8 - Conclusion: assessing the evidence  pp. 167-193


By Benjamin Reilly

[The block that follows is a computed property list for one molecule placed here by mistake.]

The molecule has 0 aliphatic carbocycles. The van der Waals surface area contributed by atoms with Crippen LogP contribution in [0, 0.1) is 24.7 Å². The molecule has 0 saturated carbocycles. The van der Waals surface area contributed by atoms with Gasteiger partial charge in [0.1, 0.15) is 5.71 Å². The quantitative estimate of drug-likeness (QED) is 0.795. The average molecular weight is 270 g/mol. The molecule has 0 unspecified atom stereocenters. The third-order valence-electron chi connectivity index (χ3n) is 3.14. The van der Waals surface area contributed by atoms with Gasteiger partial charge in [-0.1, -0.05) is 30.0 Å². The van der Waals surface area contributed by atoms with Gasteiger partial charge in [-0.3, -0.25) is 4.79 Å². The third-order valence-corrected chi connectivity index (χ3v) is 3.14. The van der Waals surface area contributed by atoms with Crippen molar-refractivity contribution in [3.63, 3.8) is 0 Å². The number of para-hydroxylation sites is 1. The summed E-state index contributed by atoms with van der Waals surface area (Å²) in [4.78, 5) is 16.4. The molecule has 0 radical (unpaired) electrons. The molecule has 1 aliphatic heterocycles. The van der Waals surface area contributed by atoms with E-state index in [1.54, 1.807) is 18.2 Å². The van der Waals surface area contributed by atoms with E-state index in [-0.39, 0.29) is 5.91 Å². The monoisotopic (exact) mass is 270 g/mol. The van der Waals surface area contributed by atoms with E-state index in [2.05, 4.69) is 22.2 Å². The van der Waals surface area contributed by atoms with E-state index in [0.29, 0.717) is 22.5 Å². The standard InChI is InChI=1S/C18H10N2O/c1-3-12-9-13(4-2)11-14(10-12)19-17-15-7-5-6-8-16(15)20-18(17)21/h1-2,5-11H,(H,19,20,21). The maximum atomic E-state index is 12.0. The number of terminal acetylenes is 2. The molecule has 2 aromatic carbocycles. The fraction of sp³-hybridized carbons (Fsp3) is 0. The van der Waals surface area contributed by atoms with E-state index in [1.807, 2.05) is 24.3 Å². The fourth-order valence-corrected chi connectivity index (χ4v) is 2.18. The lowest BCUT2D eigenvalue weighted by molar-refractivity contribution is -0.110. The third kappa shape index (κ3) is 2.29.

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Let us briefly recall the core arguments for centripetal theories of electoral system design put forward in the first chapter. Drawing on theories of bargaining and cooperation, centripetalism advocates institutional designs which encourage opportunities for dialogue and negotiation between opposing political forces in the context of electoral competition. By privileging cooperative campaign strategies with increased prospects of electoral success, candidates representing competing (and sometimes violently opposed) interests are presented with incentives to negotiate for reciprocal support, creating an ‘arena of bargaining’ where vote-trading arrangements can be discussed. Under a preferential voting system, depending on the makeup of the electorate and the relative strengths of the parties, the result of an election may turn on the secondary preference votes received from supporters of rival parties. Parties that succeed in negotiating preference-trading agreements for reciprocal support with other parties will be rewarded, thus presenting them with an a priori motivation to moderate their policy positions on key ethnic issues so as to broaden their appeal. This gives them strong institutional incentives both to engage in face-to-face dialogue with their opponents, and to negotiate on broader policy issues than purely vote-seeking ones. The overall effect is thus to reorient electoral politics away from a rigid zero-sum game to a more fluid, complex and potentially positive-sum contest.